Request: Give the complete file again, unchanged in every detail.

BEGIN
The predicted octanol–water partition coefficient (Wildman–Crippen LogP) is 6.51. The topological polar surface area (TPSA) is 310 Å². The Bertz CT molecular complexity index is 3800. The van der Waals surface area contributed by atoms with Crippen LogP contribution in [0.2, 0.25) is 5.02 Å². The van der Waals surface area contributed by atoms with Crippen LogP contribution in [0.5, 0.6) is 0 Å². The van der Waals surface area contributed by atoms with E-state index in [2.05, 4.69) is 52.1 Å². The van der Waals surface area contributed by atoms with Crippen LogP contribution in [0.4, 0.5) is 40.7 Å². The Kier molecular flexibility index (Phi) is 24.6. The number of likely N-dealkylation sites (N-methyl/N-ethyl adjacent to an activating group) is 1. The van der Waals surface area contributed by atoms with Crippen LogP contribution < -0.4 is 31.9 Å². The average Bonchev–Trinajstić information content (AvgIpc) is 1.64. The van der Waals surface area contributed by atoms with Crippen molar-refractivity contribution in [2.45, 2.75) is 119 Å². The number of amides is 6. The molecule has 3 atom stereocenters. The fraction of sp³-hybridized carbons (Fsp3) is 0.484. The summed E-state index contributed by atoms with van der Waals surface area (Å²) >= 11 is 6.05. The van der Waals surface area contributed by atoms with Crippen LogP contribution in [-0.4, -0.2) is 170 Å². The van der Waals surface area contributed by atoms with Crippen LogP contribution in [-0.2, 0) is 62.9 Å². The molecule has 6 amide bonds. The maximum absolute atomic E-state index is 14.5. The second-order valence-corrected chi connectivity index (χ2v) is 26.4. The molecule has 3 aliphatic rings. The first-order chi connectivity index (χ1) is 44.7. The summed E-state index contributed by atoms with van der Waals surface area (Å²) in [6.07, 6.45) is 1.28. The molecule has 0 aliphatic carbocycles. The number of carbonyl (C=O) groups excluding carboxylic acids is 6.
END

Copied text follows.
The predicted octanol–water partition coefficient (Wildman–Crippen LogP) is 6.51. The topological polar surface area (TPSA) is 310 Å². The Bertz CT molecular complexity index is 3800. The van der Waals surface area contributed by atoms with Crippen LogP contribution in [0.2, 0.25) is 5.02 Å². The van der Waals surface area contributed by atoms with Crippen LogP contribution in [0.5, 0.6) is 0 Å². The van der Waals surface area contributed by atoms with E-state index in [2.05, 4.69) is 52.1 Å². The van der Waals surface area contributed by atoms with Crippen LogP contribution in [0.4, 0.5) is 40.7 Å². The Kier molecular flexibility index (Phi) is 24.6. The number of likely N-dealkylation sites (N-methyl/N-ethyl adjacent to an activating group) is 1. The van der Waals surface area contributed by atoms with Crippen LogP contribution < -0.4 is 31.9 Å². The average Bonchev–Trinajstić information content (AvgIpc) is 1.64. The van der Waals surface area contributed by atoms with Crippen molar-refractivity contribution in [2.45, 2.75) is 119 Å². The number of amides is 6. The molecule has 3 atom stereocenters. The fraction of sp³-hybridized carbons (Fsp3) is 0.484. The summed E-state index contributed by atoms with van der Waals surface area (Å²) >= 11 is 6.05. The van der Waals surface area contributed by atoms with Crippen LogP contribution in [-0.4, -0.2) is 170 Å². The van der Waals surface area contributed by atoms with Crippen LogP contribution in [-0.2, 0) is 62.9 Å². The molecule has 6 amide bonds. The maximum absolute atomic E-state index is 14.5. The second-order valence-corrected chi connectivity index (χ2v) is 26.4. The molecule has 3 aliphatic rings. The first-order chi connectivity index (χ1) is 44.7. The summed E-state index contributed by atoms with van der Waals surface area (Å²) in [6.07, 6.45) is 1.28. The molecule has 0 aliphatic carbocycles. The number of carbonyl (C=O) groups excluding carboxylic acids is 6.